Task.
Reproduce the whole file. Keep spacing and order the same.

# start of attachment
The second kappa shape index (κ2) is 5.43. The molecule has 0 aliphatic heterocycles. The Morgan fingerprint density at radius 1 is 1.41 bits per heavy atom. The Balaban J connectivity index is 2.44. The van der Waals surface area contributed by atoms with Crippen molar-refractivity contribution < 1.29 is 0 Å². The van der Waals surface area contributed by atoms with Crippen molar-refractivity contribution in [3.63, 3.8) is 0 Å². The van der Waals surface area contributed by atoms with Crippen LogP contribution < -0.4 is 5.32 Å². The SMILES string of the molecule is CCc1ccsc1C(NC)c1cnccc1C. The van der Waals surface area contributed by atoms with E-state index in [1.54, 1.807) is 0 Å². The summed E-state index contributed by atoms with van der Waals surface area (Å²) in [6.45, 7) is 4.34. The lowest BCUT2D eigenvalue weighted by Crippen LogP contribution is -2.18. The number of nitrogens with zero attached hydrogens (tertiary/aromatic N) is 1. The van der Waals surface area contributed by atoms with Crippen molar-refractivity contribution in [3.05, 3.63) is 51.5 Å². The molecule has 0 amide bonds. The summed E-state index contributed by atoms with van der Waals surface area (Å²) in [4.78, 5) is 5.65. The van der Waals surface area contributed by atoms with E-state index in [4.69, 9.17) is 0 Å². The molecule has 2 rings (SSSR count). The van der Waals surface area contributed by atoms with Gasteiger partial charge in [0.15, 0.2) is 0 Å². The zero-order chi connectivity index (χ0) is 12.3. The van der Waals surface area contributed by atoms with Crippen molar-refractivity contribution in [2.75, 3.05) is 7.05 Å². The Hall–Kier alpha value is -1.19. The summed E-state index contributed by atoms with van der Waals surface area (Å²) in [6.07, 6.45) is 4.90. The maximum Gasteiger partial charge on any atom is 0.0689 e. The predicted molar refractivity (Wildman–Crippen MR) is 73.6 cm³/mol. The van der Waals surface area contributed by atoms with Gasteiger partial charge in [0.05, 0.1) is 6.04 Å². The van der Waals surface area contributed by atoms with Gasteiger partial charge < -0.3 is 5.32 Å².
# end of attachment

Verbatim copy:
The second kappa shape index (κ2) is 5.43. The molecule has 0 aliphatic heterocycles. The Morgan fingerprint density at radius 1 is 1.41 bits per heavy atom. The Balaban J connectivity index is 2.44. The van der Waals surface area contributed by atoms with Crippen molar-refractivity contribution < 1.29 is 0 Å². The van der Waals surface area contributed by atoms with Crippen molar-refractivity contribution in [3.63, 3.8) is 0 Å². The van der Waals surface area contributed by atoms with Crippen LogP contribution < -0.4 is 5.32 Å². The SMILES string of the molecule is CCc1ccsc1C(NC)c1cnccc1C. The van der Waals surface area contributed by atoms with E-state index in [1.54, 1.807) is 0 Å². The summed E-state index contributed by atoms with van der Waals surface area (Å²) in [6.45, 7) is 4.34. The lowest BCUT2D eigenvalue weighted by Crippen LogP contribution is -2.18. The number of nitrogens with zero attached hydrogens (tertiary/aromatic N) is 1. The van der Waals surface area contributed by atoms with Crippen molar-refractivity contribution in [3.05, 3.63) is 51.5 Å². The molecule has 0 amide bonds. The summed E-state index contributed by atoms with van der Waals surface area (Å²) in [4.78, 5) is 5.65. The van der Waals surface area contributed by atoms with E-state index in [4.69, 9.17) is 0 Å². The molecule has 2 rings (SSSR count). The van der Waals surface area contributed by atoms with Gasteiger partial charge in [0.15, 0.2) is 0 Å². The zero-order chi connectivity index (χ0) is 12.3. The van der Waals surface area contributed by atoms with Crippen molar-refractivity contribution in [2.75, 3.05) is 7.05 Å². The Hall–Kier alpha value is -1.19. The summed E-state index contributed by atoms with van der Waals surface area (Å²) in [6.07, 6.45) is 4.90. The maximum Gasteiger partial charge on any atom is 0.0689 e. The predicted molar refractivity (Wildman–Crippen MR) is 73.6 cm³/mol. The van der Waals surface area contributed by atoms with Gasteiger partial charge in [0.05, 0.1) is 6.04 Å². The van der Waals surface area contributed by atoms with Gasteiger partial charge < -0.3 is 5.32 Å².